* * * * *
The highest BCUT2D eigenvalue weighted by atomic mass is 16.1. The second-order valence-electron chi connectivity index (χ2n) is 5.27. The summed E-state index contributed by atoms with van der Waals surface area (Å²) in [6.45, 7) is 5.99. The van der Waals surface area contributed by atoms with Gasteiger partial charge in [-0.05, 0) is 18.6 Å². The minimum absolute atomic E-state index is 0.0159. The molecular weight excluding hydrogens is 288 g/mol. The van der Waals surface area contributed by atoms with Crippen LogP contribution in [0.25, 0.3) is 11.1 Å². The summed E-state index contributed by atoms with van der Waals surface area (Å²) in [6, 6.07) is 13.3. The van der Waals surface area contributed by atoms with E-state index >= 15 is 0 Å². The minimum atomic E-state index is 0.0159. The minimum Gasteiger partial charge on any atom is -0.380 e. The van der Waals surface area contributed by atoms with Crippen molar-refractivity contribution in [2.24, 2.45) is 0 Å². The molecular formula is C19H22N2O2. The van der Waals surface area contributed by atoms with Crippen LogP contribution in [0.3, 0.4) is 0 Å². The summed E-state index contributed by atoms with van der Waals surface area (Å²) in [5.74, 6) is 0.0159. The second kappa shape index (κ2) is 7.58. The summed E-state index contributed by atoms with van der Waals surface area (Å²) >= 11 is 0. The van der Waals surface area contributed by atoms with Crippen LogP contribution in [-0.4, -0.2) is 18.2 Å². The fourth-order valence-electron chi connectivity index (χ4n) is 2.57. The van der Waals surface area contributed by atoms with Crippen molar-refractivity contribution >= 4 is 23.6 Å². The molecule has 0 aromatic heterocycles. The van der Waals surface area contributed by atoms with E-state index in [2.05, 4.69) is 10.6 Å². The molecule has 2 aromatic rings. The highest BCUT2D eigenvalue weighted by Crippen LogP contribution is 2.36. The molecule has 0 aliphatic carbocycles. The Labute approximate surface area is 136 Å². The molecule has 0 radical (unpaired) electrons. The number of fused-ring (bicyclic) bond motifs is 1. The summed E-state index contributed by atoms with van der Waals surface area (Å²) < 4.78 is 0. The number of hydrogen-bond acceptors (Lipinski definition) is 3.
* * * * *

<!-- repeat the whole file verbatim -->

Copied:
The highest BCUT2D eigenvalue weighted by atomic mass is 16.1. The second-order valence-electron chi connectivity index (χ2n) is 5.27. The summed E-state index contributed by atoms with van der Waals surface area (Å²) in [6.45, 7) is 5.99. The van der Waals surface area contributed by atoms with Gasteiger partial charge in [-0.05, 0) is 18.6 Å². The minimum absolute atomic E-state index is 0.0159. The molecular weight excluding hydrogens is 288 g/mol. The van der Waals surface area contributed by atoms with Crippen LogP contribution in [0.25, 0.3) is 11.1 Å². The summed E-state index contributed by atoms with van der Waals surface area (Å²) in [6, 6.07) is 13.3. The van der Waals surface area contributed by atoms with E-state index >= 15 is 0 Å². The minimum atomic E-state index is 0.0159. The minimum Gasteiger partial charge on any atom is -0.380 e. The van der Waals surface area contributed by atoms with Crippen molar-refractivity contribution in [2.24, 2.45) is 0 Å². The molecular formula is C19H22N2O2. The van der Waals surface area contributed by atoms with Crippen LogP contribution in [0.3, 0.4) is 0 Å². The summed E-state index contributed by atoms with van der Waals surface area (Å²) in [5.74, 6) is 0.0159. The second kappa shape index (κ2) is 7.58. The summed E-state index contributed by atoms with van der Waals surface area (Å²) >= 11 is 0. The van der Waals surface area contributed by atoms with Crippen LogP contribution in [-0.4, -0.2) is 18.2 Å². The fourth-order valence-electron chi connectivity index (χ4n) is 2.57. The van der Waals surface area contributed by atoms with Crippen molar-refractivity contribution >= 4 is 23.6 Å². The molecule has 0 aromatic heterocycles. The van der Waals surface area contributed by atoms with E-state index in [2.05, 4.69) is 10.6 Å². The molecule has 2 aromatic rings. The highest BCUT2D eigenvalue weighted by Crippen LogP contribution is 2.36. The molecule has 0 aliphatic carbocycles. The Labute approximate surface area is 136 Å². The molecule has 0 radical (unpaired) electrons. The number of fused-ring (bicyclic) bond motifs is 1. The summed E-state index contributed by atoms with van der Waals surface area (Å²) < 4.78 is 0. The number of hydrogen-bond acceptors (Lipinski definition) is 3.